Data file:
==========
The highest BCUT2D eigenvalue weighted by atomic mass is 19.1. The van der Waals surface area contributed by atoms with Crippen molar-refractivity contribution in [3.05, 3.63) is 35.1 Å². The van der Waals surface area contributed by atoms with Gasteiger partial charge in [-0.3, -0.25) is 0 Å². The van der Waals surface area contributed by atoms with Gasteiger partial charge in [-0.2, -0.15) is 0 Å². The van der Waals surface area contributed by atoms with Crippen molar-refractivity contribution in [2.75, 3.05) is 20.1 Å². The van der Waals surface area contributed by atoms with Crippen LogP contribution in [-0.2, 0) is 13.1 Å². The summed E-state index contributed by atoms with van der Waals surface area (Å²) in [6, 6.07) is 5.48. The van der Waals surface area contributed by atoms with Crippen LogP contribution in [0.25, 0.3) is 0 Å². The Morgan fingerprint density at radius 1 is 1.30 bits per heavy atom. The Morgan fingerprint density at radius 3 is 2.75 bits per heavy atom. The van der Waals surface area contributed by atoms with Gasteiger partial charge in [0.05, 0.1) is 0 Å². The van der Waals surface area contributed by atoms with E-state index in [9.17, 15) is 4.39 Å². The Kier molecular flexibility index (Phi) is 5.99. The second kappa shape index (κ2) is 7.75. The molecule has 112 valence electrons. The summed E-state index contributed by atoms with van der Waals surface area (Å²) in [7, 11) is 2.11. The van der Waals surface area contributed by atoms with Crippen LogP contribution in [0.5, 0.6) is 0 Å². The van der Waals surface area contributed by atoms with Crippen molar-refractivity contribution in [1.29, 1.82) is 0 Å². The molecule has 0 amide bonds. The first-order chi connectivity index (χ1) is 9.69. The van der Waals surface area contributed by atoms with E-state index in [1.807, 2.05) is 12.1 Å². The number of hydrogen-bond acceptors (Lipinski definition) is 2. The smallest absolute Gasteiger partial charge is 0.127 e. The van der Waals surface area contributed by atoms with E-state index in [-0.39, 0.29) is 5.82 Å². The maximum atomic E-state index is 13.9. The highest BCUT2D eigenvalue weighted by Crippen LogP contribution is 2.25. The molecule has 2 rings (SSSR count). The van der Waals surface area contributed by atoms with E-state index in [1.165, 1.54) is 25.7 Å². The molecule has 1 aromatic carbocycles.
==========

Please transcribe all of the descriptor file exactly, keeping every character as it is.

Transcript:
The highest BCUT2D eigenvalue weighted by atomic mass is 19.1. The van der Waals surface area contributed by atoms with Crippen molar-refractivity contribution in [3.05, 3.63) is 35.1 Å². The van der Waals surface area contributed by atoms with Gasteiger partial charge in [-0.3, -0.25) is 0 Å². The van der Waals surface area contributed by atoms with Gasteiger partial charge in [-0.2, -0.15) is 0 Å². The van der Waals surface area contributed by atoms with Crippen molar-refractivity contribution in [2.75, 3.05) is 20.1 Å². The van der Waals surface area contributed by atoms with Crippen LogP contribution in [-0.2, 0) is 13.1 Å². The summed E-state index contributed by atoms with van der Waals surface area (Å²) in [6, 6.07) is 5.48. The van der Waals surface area contributed by atoms with Crippen LogP contribution in [0.25, 0.3) is 0 Å². The Morgan fingerprint density at radius 1 is 1.30 bits per heavy atom. The Morgan fingerprint density at radius 3 is 2.75 bits per heavy atom. The van der Waals surface area contributed by atoms with Gasteiger partial charge in [0.05, 0.1) is 0 Å². The van der Waals surface area contributed by atoms with E-state index in [9.17, 15) is 4.39 Å². The Kier molecular flexibility index (Phi) is 5.99. The second kappa shape index (κ2) is 7.75. The molecule has 112 valence electrons. The summed E-state index contributed by atoms with van der Waals surface area (Å²) in [7, 11) is 2.11. The van der Waals surface area contributed by atoms with Crippen LogP contribution in [0.5, 0.6) is 0 Å². The van der Waals surface area contributed by atoms with Crippen molar-refractivity contribution in [1.29, 1.82) is 0 Å². The molecule has 0 amide bonds. The first-order chi connectivity index (χ1) is 9.69. The van der Waals surface area contributed by atoms with E-state index in [1.807, 2.05) is 12.1 Å². The number of hydrogen-bond acceptors (Lipinski definition) is 2. The smallest absolute Gasteiger partial charge is 0.127 e. The van der Waals surface area contributed by atoms with E-state index in [-0.39, 0.29) is 5.82 Å². The maximum atomic E-state index is 13.9. The highest BCUT2D eigenvalue weighted by Crippen LogP contribution is 2.25. The molecule has 2 rings (SSSR count). The van der Waals surface area contributed by atoms with E-state index in [1.165, 1.54) is 25.7 Å². The molecule has 1 aromatic carbocycles.